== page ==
In these two cases, Stanislav Markelov had defended the honor of Russia.
For he was practically the only Russian lawyer who worked on controversial cases in Chechnya itself. Until quite recently, Stanislav had acted as defense counsel for Magomedsalakh Masayev, who had sued the Chechen authorities over his lengthy detention in an illegal prison. In August of last year, Masayev was disappeared. That is how things go.
Markelov also represented victims of the Blagoveshchensk Affair, when the Bashkortostan OMON, which had returned from Chechnya, “filtrated” an entire town.
He represented victims in the Nord-Ost Affair. He helped Tatyana Lukashova, the mother of one of the victims, find out whether the body she buried was really that of her daughter. He acted as defense counsel for hostage Yakha Neserkhoyeva, whom investigators had accused of being involved with the terrorists.
You can track many of Stanislav’s cases via Anna Politkovskaya’s articles. True, only until 2006. That is how things go.
Why do we find one and the same man involved in such different cases? Probably because there is so little space on the frontlines.
Stanislav went from being a young leftist to being a lawyer, and he cut off his ponytail, but he didn’t change his convictions.
He took part in human rights conferences and social forums, trying to unite the ideas of human rights and social justice. In this sense, he stood out from other human rights activists and, probably, from other lawyers.
He turned his convictions into actions.
Markelov defended leftist activists throughout Russia.
He defended environmentalists, whose protest camps in various parts of the country were more and more often being scrutinized by local administrations, law enforcement officials, and legal and illegal armed units.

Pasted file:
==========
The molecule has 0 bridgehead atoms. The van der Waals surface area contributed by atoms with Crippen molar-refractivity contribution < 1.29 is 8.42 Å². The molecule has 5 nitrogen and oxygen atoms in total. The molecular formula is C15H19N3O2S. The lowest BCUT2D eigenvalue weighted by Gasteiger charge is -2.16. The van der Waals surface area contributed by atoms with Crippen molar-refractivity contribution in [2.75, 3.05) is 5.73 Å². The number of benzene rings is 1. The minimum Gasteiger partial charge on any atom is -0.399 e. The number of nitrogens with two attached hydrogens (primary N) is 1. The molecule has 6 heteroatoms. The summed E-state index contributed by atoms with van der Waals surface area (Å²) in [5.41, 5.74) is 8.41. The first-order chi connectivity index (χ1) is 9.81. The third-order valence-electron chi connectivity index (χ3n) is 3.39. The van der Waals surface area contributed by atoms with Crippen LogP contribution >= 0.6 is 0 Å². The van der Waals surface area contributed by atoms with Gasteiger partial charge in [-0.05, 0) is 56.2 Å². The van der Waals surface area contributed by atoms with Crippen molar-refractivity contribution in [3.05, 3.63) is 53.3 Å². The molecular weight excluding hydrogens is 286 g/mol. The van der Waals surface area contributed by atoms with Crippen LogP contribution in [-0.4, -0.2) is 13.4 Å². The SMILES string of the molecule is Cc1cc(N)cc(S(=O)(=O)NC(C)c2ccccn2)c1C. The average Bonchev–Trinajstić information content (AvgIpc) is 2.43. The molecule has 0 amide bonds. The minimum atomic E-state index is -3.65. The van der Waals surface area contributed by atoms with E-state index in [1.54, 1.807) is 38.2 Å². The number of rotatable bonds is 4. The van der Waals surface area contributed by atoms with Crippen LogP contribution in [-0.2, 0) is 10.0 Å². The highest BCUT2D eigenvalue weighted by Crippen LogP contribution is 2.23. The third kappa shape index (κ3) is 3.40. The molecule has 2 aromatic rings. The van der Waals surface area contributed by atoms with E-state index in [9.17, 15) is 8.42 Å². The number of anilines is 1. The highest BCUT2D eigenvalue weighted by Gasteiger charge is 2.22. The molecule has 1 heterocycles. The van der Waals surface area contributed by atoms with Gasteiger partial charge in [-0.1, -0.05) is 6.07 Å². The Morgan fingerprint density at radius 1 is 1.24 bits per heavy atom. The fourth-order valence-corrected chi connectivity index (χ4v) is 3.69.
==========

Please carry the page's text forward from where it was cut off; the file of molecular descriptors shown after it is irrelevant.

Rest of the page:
He defended trade union activists.
He defended members of the Belorussian opposition. This, if you haven’t heard of it, is called internationalism.
He defended anti-fascists: after all, being against fascism has also become dangerous. Markelov represented the victim in the Alexander Riukhin case. This young anti-fascist was murdered in Moscow in 2006.
This is how things went, these were the cases Markelov took. You can’t even begin to list them all.
But Stanislav himself had been the victim of an assault five years ago. On April 16, 2004, he was beaten in the Moscow subway. His attackers took a briefcase with legal documents and his telephone.
Who did it? In connection with what case?
These are the same questions we ask now.
Stanislav Markelov was involved as a lawyer in so many hot cases that it hard to say exactly who might have pulled the trigger.
We can say almost the same thing about Anna Politkovskaya. Perhaps I am wrong, but I have the impression that Markelov was just as much an odd bird in the legal community as Politkovskaya was in the journalist community. The paths of these two people had intersected many times during recent years. They did different jobs, but on the frontlines their cause was the same.
Amidst the general madness, to find a meaningful task for yourself—and, perhaps, save yourself and others in the process. Perhaps. . .
Stanislav Markelov would have turned thirty-five on May 20. We will mark this day without him.
The writer is a member of the board of the Memorial Society.